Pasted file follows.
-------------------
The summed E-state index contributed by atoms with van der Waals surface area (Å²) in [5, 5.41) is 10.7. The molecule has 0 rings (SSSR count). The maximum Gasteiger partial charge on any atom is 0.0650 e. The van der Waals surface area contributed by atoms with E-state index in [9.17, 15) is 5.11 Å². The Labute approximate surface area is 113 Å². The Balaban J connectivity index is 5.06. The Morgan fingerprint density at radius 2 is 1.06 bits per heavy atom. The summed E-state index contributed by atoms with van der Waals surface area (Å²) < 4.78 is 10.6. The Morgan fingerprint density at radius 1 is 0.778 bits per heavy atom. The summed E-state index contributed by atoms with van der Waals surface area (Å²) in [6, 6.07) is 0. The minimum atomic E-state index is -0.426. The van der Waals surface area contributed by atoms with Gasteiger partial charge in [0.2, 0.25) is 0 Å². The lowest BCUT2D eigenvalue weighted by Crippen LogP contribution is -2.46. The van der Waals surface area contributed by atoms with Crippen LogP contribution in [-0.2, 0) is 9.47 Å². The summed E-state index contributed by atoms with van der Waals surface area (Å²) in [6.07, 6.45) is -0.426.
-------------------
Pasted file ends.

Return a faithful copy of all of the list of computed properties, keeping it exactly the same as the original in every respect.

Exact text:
The summed E-state index contributed by atoms with van der Waals surface area (Å²) in [5, 5.41) is 10.7. The molecule has 0 rings (SSSR count). The maximum Gasteiger partial charge on any atom is 0.0650 e. The van der Waals surface area contributed by atoms with E-state index in [9.17, 15) is 5.11 Å². The Labute approximate surface area is 113 Å². The Balaban J connectivity index is 5.06. The Morgan fingerprint density at radius 2 is 1.06 bits per heavy atom. The summed E-state index contributed by atoms with van der Waals surface area (Å²) < 4.78 is 10.6. The Morgan fingerprint density at radius 1 is 0.778 bits per heavy atom. The summed E-state index contributed by atoms with van der Waals surface area (Å²) in [6, 6.07) is 0. The minimum atomic E-state index is -0.426. The van der Waals surface area contributed by atoms with Gasteiger partial charge in [0.2, 0.25) is 0 Å². The lowest BCUT2D eigenvalue weighted by Crippen LogP contribution is -2.46. The van der Waals surface area contributed by atoms with Crippen LogP contribution in [-0.2, 0) is 9.47 Å². The summed E-state index contributed by atoms with van der Waals surface area (Å²) in [6.07, 6.45) is -0.426.